Navigating Omnichannel Complexities: 3 Tips for Success


Navigating the omnichannel universe is a challenge for many retailers, whether they started out online or as a physical business. This is because it is difficult to figure out which channels to leverage. This article explores strategies to create an omnichannel business that makes sense to each reader’s unique business. Stefan Sjostrand, the president of Ikea Canada, recently cautioned businesses about in-store sales cannibalization and shared how Ikea will lead the way in succeeding both offline and online.

Stefan Sjostrand, Ikea Canada President, recently shared his views on multi-channel retailing and how many businesses are doing it “wrong”. As a result, companies today are experiencing cannibalization of storefront sales at the expense of online channels.

According to an HRC Advisory survey, cannibalization is so strong that nearly 75 percent of survey respondents are finding that e-commerce transactions are stealing sales that normally happen in stores. With e-commerce growth rates surpassing brick-and-mortar store sales by 10-15 percent, 70 percent of retailers struggle to formulate a profitable balance between in-store and online sales.

With e-commerce sales rising rapidly, there are a few key recommendations to consider so that your in-store sales remain healthy. At Elastic Path we work with leading B2C and B2B organizations to help them deliver enterprise e-commerce that is flexible and open. Our Gartner-rated e-commerce technology has enabled companies like Virgin Media to transact with customers in new and disruptive ways.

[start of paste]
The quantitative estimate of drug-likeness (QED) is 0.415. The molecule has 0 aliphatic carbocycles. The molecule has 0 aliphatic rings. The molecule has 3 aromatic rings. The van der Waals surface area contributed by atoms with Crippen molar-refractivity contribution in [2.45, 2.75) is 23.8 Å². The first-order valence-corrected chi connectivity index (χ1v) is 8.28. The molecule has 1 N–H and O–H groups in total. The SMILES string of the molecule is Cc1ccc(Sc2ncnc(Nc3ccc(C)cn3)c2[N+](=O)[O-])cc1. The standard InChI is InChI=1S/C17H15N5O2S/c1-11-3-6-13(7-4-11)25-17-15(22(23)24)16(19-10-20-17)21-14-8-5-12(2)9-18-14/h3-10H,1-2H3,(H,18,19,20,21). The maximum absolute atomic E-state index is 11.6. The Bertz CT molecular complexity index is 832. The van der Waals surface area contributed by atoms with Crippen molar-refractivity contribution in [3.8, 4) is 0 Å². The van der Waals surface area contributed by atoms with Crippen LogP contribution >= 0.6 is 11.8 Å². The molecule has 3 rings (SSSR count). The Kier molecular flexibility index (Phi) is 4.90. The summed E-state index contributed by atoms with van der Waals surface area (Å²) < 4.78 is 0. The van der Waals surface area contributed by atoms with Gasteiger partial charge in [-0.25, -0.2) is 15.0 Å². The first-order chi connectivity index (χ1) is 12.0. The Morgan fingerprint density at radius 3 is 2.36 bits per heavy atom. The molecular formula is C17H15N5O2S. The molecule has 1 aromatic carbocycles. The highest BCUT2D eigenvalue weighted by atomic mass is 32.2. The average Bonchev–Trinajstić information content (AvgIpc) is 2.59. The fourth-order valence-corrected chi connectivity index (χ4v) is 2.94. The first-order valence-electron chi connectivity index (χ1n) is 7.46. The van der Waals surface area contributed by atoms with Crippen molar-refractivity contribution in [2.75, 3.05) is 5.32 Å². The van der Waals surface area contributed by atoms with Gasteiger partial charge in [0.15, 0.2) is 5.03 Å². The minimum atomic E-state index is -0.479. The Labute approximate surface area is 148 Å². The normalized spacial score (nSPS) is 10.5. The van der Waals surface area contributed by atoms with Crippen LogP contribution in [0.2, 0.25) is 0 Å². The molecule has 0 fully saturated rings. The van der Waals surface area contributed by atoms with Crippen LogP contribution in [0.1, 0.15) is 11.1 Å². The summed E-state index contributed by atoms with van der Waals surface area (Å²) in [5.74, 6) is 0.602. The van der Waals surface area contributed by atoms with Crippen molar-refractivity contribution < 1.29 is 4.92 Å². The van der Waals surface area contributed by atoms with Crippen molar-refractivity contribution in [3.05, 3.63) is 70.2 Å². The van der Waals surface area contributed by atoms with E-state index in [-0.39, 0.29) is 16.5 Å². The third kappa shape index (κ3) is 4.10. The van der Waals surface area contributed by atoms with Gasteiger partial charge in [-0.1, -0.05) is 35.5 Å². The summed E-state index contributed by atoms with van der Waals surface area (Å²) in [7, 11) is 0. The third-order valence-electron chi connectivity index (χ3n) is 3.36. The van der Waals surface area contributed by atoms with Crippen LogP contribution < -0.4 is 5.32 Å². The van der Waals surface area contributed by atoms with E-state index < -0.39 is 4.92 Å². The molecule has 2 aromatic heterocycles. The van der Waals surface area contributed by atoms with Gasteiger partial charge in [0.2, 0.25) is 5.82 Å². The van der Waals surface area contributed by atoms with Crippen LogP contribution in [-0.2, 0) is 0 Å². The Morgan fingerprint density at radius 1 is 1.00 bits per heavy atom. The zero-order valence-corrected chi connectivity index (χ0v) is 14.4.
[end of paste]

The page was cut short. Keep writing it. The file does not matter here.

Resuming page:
Here is what our team of experts recommends to navigate the complexities of an omnichannel strategy.

Develop Customer Personas That Focus On Buying Behavior

Understanding the behavior of your buyer persona is key to select the right technology to boost sales both online and offline. Focusing on behavior from discovery to decision, you want to outline where, when and how the persona is interacting with your product/service both in-store and online.

Take a millennial who looks for furnishings for her first place, for example. Where, aside from your online catalog, is she looking to weigh her options online? Does she browse Instagram and Pinterest for inspiration? What about offline? Does she walk into competing stores and pull ideas from showroom-inspired settings? What about your own stores?

Having a complete view of your target market’s’ behavior online and offline will allow you to select technology that will engage the consumer with your product at every step of their purchasing journey.

Implement Technology that Promotes Online Transactions

Now that you have a solid grasp of how your different personas purchase, you can begin to plan out your omnichannel approach online. Choose technology that is relevant to your personas. Take a baby boomer for example, who is looking for a luxury vacation for her and her husband. Her youngest has finally left the nest and this is the first solo trip the couple has had in years. Where will the wife’s vacation search begin? Perhaps she saw a colleague’s photos on Instagram of a trip to Monte Carlo. Assuming she double-tapped, is your company targeting Instagram ads so your resort’s photos appear in her feed? Can she link to a mobile-optimized website and view an interactive library of aspirational vacation photos and video?